The Return of Tusk: Fleetwood Mac's Exotic Classic Expands, Plus Anomalisa, Myriam Phiro, Jeremy Nash, American Darlings, The Paperboys, and Sea Caves Exclusives

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Tusk Deluxe/Expanded Edition

When Fleetwood Mac's Tusk finally was unveiled to the masses back in 1979, it critically dropped like a white elephant. After releasing two of the best, almost flawless pop albums of the seventies--Rumours and Fleetwood Mac--folks expected the band's formula of non-stop, potential singles to remain intact. Instead, Tusk spread its sonic experimentation across two albums, its creative overlord, Lindsey Buckingham, having utilized virtually every studio toy at his disposal. Add to that USC's marching band drumline-ing across the focus single/title track plus servings of un-Mac-like musical performances and song lengths, and you get Buckingham's musical vision/version of what a late-seventies album was supposed to be. Fleetwood Mad had arrived and considering the relationship breakdowns and band's highly-publicized drug culture, it was a miracle this previously-considered overthought, overwrought product made it to vinyl at all.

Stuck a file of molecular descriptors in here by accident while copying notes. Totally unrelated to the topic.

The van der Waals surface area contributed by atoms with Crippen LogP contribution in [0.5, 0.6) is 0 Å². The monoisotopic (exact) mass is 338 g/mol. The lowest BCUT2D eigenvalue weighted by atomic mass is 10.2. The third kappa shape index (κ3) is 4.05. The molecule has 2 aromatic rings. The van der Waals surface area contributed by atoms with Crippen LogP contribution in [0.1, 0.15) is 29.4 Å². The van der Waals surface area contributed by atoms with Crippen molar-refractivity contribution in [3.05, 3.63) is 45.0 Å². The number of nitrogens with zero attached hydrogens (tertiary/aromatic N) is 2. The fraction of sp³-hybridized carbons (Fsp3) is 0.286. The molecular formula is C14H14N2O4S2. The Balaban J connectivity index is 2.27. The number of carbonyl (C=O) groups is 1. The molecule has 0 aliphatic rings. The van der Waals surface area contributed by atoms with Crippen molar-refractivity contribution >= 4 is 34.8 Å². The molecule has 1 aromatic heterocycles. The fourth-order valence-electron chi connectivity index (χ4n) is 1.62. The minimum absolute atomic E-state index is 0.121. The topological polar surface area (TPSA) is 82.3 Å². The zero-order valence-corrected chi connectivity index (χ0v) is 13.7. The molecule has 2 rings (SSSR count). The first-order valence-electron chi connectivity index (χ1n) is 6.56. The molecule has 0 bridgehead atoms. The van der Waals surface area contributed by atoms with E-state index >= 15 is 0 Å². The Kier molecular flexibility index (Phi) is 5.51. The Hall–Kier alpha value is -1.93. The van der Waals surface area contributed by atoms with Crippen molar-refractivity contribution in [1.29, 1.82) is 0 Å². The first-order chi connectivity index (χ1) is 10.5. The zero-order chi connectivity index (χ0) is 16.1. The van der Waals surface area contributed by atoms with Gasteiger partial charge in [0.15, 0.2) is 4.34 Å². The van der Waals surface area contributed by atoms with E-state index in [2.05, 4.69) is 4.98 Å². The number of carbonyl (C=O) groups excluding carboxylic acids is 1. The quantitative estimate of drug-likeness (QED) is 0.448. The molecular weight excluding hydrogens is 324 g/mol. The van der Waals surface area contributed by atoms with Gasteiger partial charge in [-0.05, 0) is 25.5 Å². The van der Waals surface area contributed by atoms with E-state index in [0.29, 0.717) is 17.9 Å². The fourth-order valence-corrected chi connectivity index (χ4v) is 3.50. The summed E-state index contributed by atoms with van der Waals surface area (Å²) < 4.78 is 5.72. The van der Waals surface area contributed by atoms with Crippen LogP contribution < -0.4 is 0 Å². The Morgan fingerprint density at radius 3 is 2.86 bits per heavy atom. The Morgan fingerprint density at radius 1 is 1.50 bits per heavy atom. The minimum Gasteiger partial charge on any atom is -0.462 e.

Fleetwood Mac's shifting business and leadership dynamics and partner trade-ups shouldn't have been surprising considering the musical institution's member roster evolved following every few albums (remember Peter Green and Bob Welch?) and the inevitable shake-up cyclicly was due. All of this very public Mac stress delighted journalists who gleefully spread the word. Regardless, devoted fans still were hooked on the band that strutted siren Stevie Nicks and the sophisticated Christine McVie, and they would spend their last dollar for this sweet fix. So the album sold well though it did shock Macheads, and the returns (when stores want a refund for unsold product) were large since product shipments allegedly were as bloated as Tusk's track count and excesses. Then again, at the time, returns were a given and built into the business plan for virtually every album release.